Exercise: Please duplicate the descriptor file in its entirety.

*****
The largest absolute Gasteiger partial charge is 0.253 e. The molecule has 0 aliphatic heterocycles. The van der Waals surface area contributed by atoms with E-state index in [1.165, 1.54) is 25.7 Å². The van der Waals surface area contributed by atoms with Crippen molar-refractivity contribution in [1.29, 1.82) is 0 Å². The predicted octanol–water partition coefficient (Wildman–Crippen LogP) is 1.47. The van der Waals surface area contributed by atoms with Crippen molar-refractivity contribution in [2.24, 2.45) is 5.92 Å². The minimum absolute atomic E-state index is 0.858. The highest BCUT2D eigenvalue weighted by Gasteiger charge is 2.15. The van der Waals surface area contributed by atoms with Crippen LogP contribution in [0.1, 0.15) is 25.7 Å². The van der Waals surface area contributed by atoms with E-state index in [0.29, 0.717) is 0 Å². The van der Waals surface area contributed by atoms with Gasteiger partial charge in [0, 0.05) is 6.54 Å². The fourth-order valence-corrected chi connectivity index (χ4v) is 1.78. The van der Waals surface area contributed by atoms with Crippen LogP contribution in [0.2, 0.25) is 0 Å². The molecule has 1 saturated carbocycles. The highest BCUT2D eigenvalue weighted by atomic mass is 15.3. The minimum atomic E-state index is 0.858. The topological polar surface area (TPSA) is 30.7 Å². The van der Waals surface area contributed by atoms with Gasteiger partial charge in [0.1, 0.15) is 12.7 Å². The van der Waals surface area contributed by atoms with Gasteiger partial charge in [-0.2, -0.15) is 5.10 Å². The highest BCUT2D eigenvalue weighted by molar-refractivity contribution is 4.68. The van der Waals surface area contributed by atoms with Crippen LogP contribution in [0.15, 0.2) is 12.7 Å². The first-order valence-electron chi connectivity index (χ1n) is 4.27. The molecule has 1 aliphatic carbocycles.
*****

The largest absolute Gasteiger partial charge is 0.253 e. The molecule has 0 aliphatic heterocycles. The van der Waals surface area contributed by atoms with E-state index in [1.165, 1.54) is 25.7 Å². The van der Waals surface area contributed by atoms with Crippen molar-refractivity contribution in [1.29, 1.82) is 0 Å². The predicted octanol–water partition coefficient (Wildman–Crippen LogP) is 1.47. The van der Waals surface area contributed by atoms with Crippen molar-refractivity contribution in [2.24, 2.45) is 5.92 Å². The minimum absolute atomic E-state index is 0.858. The highest BCUT2D eigenvalue weighted by Gasteiger charge is 2.15. The van der Waals surface area contributed by atoms with Crippen LogP contribution in [0.1, 0.15) is 25.7 Å². The van der Waals surface area contributed by atoms with E-state index in [0.29, 0.717) is 0 Å². The van der Waals surface area contributed by atoms with Gasteiger partial charge in [0, 0.05) is 6.54 Å². The fourth-order valence-corrected chi connectivity index (χ4v) is 1.78. The van der Waals surface area contributed by atoms with Crippen LogP contribution in [0.2, 0.25) is 0 Å². The molecule has 1 saturated carbocycles. The highest BCUT2D eigenvalue weighted by atomic mass is 15.3. The minimum atomic E-state index is 0.858. The topological polar surface area (TPSA) is 30.7 Å². The van der Waals surface area contributed by atoms with Gasteiger partial charge in [0.1, 0.15) is 12.7 Å². The van der Waals surface area contributed by atoms with Gasteiger partial charge in [-0.2, -0.15) is 5.10 Å². The highest BCUT2D eigenvalue weighted by molar-refractivity contribution is 4.68. The van der Waals surface area contributed by atoms with Crippen LogP contribution in [0.15, 0.2) is 12.7 Å². The first-order valence-electron chi connectivity index (χ1n) is 4.27. The molecule has 1 aliphatic carbocycles.